Several Italian natural gas market participants opted to start August without meeting their required storage targets for July, betting on falling prompt prices in the coming weeks, market sources told ICIS.
However, the move might prove less favourable than initially assumed, as high temperatures, uncertainty about imports and storage demand might prevent an expected slump in prompt prices in the coming weeks.
The issue is likely to hit those shippers that decided to resort to the so-called “storage parking” strategy in July but preferred not to buy the August ’17 forward contract, staying exposed to prompt prices.
Parking storage volumes
A storage-parking strategy allows a market participant who misses the monthly injection target set by storage operator Stogit to avoid a €0.40/MWh fine by purchasing volumes from market participants that have an excess of gas in storage.
These volumes, which are traded off screen and typically registered anonymously through Stogit’s Storage Trading System platform, are then swapped back at the start of the new month. The double transaction commonly nets out with a financial profit for the lender in the region of €0.20/MWh.
The profitability of the swap for the borrower depends on its expectations on future delivery prices and on the costs of the daily storage injection capacity necessary to inject the extra volumes.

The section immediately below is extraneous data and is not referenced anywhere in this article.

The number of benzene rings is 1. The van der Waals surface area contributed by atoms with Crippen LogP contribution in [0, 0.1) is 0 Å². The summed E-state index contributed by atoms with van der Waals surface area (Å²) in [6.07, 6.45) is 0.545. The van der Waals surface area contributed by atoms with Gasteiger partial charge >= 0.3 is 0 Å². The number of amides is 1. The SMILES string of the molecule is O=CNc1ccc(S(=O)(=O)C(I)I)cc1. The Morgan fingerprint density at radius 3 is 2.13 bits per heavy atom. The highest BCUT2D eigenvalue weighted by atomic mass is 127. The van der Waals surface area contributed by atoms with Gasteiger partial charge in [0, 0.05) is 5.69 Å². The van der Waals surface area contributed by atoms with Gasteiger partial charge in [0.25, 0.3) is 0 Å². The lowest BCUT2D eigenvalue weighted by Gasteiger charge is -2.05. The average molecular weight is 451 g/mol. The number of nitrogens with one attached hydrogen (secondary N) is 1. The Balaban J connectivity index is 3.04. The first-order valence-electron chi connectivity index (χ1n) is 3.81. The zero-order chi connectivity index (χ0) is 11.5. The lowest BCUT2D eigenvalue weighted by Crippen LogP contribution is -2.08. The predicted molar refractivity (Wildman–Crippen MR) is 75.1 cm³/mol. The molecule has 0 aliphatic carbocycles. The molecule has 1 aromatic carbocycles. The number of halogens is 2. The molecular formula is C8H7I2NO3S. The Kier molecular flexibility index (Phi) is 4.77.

The overall impact on the system is null, although Stogit data shows that the general target for July was narrowly missed.
Yet, as a result of the trading strategy, companies who employed a storage-parking strategy not only have to meet the August injection target set by Stogit, but also purchase extra volumes to make up for their July shortfall.
High temperatures, some uncertainty about imports and potentially upward pressure from companies in a short storage position can all reduce the financial margin of the storage-parking strategy.
August is a month of traditionally low demand, as several industrial consumers reduce their intake while production slows during Italy’s peak holiday period.
In 2016, the average industrial consumption dropped from 34 million cubic metres (mcm)/day in July to 27mcm/day in August, while the overall demand slid from 129mcm/day to 110mcm/day.
As lower demand turns into lower prompt prices, the bearish expectations about August prices was reflected by the ICIS Heren Index for August ’17, which was €0.84/MWh lower than for July ’17 at €17.179/MWh.
However, prompt prices for August deliveries started off higher than in the last week of July and largely in line with the July average, according to ICIS price assessments – in stark contrast with what happened in 2016.
“Delivery prices will let something go in the coming weeks, but it won’t be like last year,” one trader said.
Record-high temperatures are expected to support demand until around 8 August, as gas-fired power plants ramp up production to meet high air-conditioning consumption.
Meanwhile, imports from north Europe through the Transitgas pipeline in Switzerland, which have averaged 38mcm/day over the past four weeks, are bound drop to a maximum 33mcm/day between 21-25 August due to a scheduled maintenance.
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